Blockbuster Inc. has announced agreements with Twentieth Century Fox Home Entertainment LLC and Sony Pictures Home Entertainment Inc. that, along with a previously announced agreement with Warner Home Video, will provide “day-and-date availability” of movies for Blockbuster’s store and mail channels.
“Day-and-date” availability means the rental giant can sell and rent DVDs beginning the day they are released, which is significant because movie studios sometimes restrict availability through certain channels, particularly online and mail, that delay when consumers can buy or rent DVDs.
Additionally, those studios will provide new enhanced payment terms to Blockbuster in exchange for a first lien on Blockbuster Canada Co.’s assets. Blockbuster Canada will continue with business as usual, says Blockbuster, No. 37 in the Internet Retailer Top 500 Guide.
“These important steps with three of the leading movie studios will continue a steady supply of top-rated movies for Blockbuster customers,” says Tom Casey, the retailer’s executive vice president and chief financial officer. “These positive signs of studio support are part of our overall recapitalization effort to drive top-line performance while reducing debt and operating costs at Blockbuster.”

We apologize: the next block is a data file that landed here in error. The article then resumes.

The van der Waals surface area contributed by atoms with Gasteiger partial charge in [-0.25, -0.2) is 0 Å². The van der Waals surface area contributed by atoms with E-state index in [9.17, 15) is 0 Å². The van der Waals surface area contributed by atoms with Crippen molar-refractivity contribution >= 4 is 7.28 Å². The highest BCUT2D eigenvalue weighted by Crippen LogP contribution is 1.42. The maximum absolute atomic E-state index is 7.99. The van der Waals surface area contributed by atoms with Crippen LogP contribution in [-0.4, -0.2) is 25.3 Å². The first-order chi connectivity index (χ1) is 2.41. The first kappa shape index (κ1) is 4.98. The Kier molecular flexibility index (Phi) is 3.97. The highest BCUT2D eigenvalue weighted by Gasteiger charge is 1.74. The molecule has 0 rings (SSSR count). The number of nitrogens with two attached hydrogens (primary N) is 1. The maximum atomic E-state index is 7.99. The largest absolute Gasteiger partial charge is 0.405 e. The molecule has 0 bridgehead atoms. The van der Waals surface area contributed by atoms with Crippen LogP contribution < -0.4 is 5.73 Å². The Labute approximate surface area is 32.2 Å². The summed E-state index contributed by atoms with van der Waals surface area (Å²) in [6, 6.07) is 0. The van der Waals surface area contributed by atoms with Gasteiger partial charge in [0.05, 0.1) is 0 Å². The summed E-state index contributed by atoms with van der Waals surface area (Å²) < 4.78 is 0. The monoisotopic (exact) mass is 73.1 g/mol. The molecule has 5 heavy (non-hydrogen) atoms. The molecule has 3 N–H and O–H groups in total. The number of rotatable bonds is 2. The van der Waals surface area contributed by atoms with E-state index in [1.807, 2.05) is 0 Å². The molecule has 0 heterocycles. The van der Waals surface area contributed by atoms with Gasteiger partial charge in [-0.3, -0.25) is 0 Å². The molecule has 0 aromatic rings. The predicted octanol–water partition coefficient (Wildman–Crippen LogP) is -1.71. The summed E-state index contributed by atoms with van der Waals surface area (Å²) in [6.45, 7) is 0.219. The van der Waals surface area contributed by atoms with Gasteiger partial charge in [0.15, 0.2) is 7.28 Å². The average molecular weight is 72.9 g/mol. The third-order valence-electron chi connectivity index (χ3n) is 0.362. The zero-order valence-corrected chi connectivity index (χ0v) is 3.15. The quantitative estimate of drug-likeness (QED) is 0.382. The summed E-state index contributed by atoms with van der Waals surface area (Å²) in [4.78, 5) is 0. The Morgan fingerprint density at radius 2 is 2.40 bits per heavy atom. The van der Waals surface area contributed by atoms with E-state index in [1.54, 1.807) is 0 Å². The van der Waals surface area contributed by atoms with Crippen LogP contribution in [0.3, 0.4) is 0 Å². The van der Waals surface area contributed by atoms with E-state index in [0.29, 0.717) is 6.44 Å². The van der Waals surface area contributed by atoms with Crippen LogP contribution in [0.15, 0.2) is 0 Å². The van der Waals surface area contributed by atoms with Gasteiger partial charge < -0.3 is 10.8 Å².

The new payment terms are part of a series of steps Blockbuster has taken to bolster its finances. Blockbuster previously announced efforts to recapitalize the company and assure its long-term growth and success. Blockbuster will continue to monitor store performance and close stores where it deems necessary, as well as aggressively manage working capital, the company says. Blockbuster said in September it might close up to 25% of its stores within the next year.
Additionally, Blockbuster has implemented a plan that cuts operating costs by $200 million this year to preserve cash and further improve liquidity. Blockbuster is also in discussions with advisors for its bondholders related to debt recapitalization.
Blockbuster in March said its liquidity constraints and tougher competition may force the company to file for bankruptcy protection. It could be forced to take that step, it said, unless it can convince its creditors to restructure a large chunk of the company’s debt or its declining video and game rental business manages a turnaround, according to a March 16 filing with the U.S. Securities and Exchange Commission.